A few years ago, Zee Avi was all about racking up the hits -- web hits. With friends supporting her unique voice, she'd post songs on YouTube, and see if anyone would notice. After posting a bunch, she decided to she'd make one more and be done with it. Her would-be last video caught the eye of Patrick Keeler of The Raconteurs, and a career blossomed out of that connection. "It was supposed to be my last," she recalled. "I was praying for my calling. I was looking at the sky, asking 'what am I here to do?'"
Making music is clearly the Malaysian singer/songwriter's calling. After releasing her critically acclaimed self-titled debut album in 2009, she'll release a sophomore effort entitled ghostbird on Aug. 23. The pint-sized star with the retro-smooth voice will also kick off a tour -- ukulele fittingly in hand -- with her three-piece band in September. Not too shabby for a girl trying to find her way via a social networking juggernaut. "I'm pretty happy to be on this path," she acknowledged in a phone interview last week.
I caught up with the infectiously uplifting and modest Avi and asked her about album #2, touring, and what the future might bring. Oh, and she also allowed HuffPost to premiere the video for one dreamlike track, "The Book of Morris Johnson" on Vimeo's "In the Open" series. See below:
What was the process like making ghostbird -- at least in comparison to your debut?
It's a whole different perspective. There have been a lot of experiences I've had in between the three years after the first record. Being on tour and seeing different things and experiencing and feeling them, it's definitely a different mentality. The first record was written in my bedroom in Kuala Lumpur. This was in the middle of nowhere near the Florida Everglades in a friend's backyard. I'd like to think there's a little bit of growth. Like every evolving human being, we all find our voices eventually. It's another chapter and hopefully they'll be a lot more.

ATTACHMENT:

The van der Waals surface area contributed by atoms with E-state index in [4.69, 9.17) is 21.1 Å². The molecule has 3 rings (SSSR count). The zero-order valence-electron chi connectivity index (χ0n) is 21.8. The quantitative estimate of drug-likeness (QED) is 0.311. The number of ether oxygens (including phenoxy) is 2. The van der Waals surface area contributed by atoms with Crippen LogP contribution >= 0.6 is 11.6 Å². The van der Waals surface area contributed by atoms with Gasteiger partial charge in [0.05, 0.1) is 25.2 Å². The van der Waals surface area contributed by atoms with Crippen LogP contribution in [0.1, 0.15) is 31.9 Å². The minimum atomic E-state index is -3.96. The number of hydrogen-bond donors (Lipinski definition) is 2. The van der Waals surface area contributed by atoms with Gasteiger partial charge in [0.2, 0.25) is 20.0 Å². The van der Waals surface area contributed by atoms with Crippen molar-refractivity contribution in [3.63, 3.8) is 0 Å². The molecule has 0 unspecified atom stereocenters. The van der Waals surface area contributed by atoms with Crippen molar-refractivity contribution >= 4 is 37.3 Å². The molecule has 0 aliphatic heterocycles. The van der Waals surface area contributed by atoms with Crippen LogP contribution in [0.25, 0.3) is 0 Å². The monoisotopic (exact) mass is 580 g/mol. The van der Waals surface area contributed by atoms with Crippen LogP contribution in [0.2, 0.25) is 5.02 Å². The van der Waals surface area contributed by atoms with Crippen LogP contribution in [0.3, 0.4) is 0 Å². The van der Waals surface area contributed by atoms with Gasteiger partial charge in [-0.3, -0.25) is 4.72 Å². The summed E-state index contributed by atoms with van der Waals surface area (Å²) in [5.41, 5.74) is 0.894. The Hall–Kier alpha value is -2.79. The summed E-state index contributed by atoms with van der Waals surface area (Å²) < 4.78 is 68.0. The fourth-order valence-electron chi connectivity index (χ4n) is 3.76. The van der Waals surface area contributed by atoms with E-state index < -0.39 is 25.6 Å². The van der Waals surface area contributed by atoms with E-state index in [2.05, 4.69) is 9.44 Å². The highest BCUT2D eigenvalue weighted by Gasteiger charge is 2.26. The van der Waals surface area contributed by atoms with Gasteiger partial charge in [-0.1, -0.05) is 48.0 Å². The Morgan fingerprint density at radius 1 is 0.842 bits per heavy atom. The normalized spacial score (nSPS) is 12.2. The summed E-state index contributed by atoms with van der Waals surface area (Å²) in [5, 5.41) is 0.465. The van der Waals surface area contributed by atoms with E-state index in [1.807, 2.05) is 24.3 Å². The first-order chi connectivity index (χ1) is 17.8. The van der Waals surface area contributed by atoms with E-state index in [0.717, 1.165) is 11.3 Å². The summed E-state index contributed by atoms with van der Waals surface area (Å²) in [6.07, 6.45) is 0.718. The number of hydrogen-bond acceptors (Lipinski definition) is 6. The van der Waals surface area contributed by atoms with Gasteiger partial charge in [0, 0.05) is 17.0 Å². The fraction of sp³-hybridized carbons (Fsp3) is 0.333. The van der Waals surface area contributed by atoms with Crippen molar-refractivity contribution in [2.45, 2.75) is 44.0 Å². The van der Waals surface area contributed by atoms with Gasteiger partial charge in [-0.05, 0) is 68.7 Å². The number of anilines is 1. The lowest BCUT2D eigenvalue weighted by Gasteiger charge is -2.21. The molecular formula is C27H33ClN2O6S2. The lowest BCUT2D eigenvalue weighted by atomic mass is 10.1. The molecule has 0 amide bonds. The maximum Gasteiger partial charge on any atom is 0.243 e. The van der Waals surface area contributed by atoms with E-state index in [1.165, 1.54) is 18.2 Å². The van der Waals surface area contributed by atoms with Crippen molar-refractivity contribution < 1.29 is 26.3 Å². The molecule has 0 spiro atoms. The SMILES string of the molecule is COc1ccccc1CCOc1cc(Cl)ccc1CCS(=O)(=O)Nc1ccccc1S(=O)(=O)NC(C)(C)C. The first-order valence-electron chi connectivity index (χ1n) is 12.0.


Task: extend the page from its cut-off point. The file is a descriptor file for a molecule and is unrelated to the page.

Was there any less pressure on you as an artist having had an album already under your belt?
Not really. Writing is something that should come naturally anyway. You shouldn't have any forces that put pressure on you. If you write from a safe place, the consistency will be there. At the end of the day, you're writing for your own and hope whoever you share it with, feels the same way you did when you first wrote it.
Do you pay attention to commercial sales? I mean... are you hoping for a hit single?
Well, it would be really nice. [Laughs]. You know if I don't get to [make music anymore] -- because nothing is ever a permanent thing -- I'll check this off my bucket list.
What else can you cross off?
Seeing two goats in the back of a truck by a Waffle Hut -- not a Waffle House -- on the way to Bonnaroo. I never thought I'd see that.
Speaking of being on the road -- not to mention appropriate segues -- are you psyched about the tour?
We played a few cool festivals, and we're playing bigger venues that I thought three years ago
'I'd loved to play that place.' Now I'm finally playing them. It's also nice to revisit some cities I've had the pleasure to play.
You got your break from YouTube -- are you comfortable making music in a social networking world?
Personally, I don't even have a Facebook profile largely because I'm a non-conformist but I do connect on Twitter. I'm a Twitteraholic. I just got a smartphone, and now I wish I didn't.
I don't know how to deal with it. It's like having a Chia Pet.
Whether it's Eddie Vedder releasing an album of tunes or its presence in a lot of performances lately, what do you make of the recent fascination with the ukulele?
I know, right? It's the new electric guitar. It's my weapon of choice and appropriate for my size. I picked it up and couldn't put it down. But, I do see a pattern. It's a growing thing, and I hope it stays and isn't just some passing trend.
I think in so many ways of applying the ukulele to different moods. Anyone automatically can connect it with being by the ocean, shore or by the beach, and sort of label it as mellow, but I put effects on it. I like to still try to consistently learn different moods and emotions through the ukulele.
Lastly, comparison is inevitable in this business. Have you found people tossing labels your way?
There will be comparison no matter what even if you don't try. When people say 'what kind of music do you do?' It's so hard to say one genre so I tell them I'm a mixed bag of crazy [or] it's just Tales from a Free Spirit with Anxiety Issues...
Sounds like a Judy Bloom book!
See... there's a comparison.